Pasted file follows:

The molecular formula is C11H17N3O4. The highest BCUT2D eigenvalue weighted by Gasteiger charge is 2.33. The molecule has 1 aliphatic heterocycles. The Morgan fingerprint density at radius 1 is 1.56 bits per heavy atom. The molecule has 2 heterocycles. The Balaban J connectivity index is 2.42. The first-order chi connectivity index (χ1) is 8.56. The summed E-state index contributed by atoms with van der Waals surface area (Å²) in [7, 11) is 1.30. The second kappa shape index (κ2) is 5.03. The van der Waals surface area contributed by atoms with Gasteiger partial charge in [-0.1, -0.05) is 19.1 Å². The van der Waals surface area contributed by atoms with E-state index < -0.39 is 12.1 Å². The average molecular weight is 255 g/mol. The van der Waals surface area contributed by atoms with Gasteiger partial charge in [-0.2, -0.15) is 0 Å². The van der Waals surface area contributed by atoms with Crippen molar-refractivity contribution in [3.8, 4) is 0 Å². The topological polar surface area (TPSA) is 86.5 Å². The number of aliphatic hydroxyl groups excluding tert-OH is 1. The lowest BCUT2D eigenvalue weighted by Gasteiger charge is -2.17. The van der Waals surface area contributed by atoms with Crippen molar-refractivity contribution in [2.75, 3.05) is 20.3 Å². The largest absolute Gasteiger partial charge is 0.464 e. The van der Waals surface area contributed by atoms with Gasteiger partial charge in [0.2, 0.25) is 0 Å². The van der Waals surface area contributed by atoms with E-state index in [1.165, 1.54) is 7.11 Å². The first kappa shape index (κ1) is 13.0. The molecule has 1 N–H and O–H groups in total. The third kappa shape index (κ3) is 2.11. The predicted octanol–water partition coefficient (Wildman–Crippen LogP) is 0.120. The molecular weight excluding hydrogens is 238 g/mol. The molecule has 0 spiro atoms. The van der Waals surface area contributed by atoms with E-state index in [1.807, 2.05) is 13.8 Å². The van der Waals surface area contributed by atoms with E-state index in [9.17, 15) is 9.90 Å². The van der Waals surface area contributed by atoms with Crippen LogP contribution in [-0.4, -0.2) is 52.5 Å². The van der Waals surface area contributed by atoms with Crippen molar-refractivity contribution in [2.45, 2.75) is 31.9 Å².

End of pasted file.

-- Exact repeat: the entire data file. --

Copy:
The molecular formula is C11H17N3O4. The highest BCUT2D eigenvalue weighted by Gasteiger charge is 2.33. The molecule has 1 aliphatic heterocycles. The Morgan fingerprint density at radius 1 is 1.56 bits per heavy atom. The molecule has 2 heterocycles. The Balaban J connectivity index is 2.42. The first-order chi connectivity index (χ1) is 8.56. The summed E-state index contributed by atoms with van der Waals surface area (Å²) in [7, 11) is 1.30. The second kappa shape index (κ2) is 5.03. The van der Waals surface area contributed by atoms with Gasteiger partial charge in [-0.1, -0.05) is 19.1 Å². The van der Waals surface area contributed by atoms with E-state index < -0.39 is 12.1 Å². The average molecular weight is 255 g/mol. The van der Waals surface area contributed by atoms with Gasteiger partial charge in [-0.2, -0.15) is 0 Å². The van der Waals surface area contributed by atoms with Crippen molar-refractivity contribution in [3.8, 4) is 0 Å². The topological polar surface area (TPSA) is 86.5 Å². The number of aliphatic hydroxyl groups excluding tert-OH is 1. The lowest BCUT2D eigenvalue weighted by Gasteiger charge is -2.17. The van der Waals surface area contributed by atoms with Crippen molar-refractivity contribution in [2.75, 3.05) is 20.3 Å². The largest absolute Gasteiger partial charge is 0.464 e. The van der Waals surface area contributed by atoms with Gasteiger partial charge in [0.2, 0.25) is 0 Å². The van der Waals surface area contributed by atoms with E-state index in [1.165, 1.54) is 7.11 Å². The first kappa shape index (κ1) is 13.0. The molecule has 1 N–H and O–H groups in total. The third kappa shape index (κ3) is 2.11. The predicted octanol–water partition coefficient (Wildman–Crippen LogP) is 0.120. The molecular weight excluding hydrogens is 238 g/mol. The molecule has 0 spiro atoms. The van der Waals surface area contributed by atoms with E-state index in [1.807, 2.05) is 13.8 Å². The van der Waals surface area contributed by atoms with E-state index in [9.17, 15) is 9.90 Å². The van der Waals surface area contributed by atoms with Crippen LogP contribution in [-0.4, -0.2) is 52.5 Å². The van der Waals surface area contributed by atoms with Crippen molar-refractivity contribution in [2.45, 2.75) is 31.9 Å².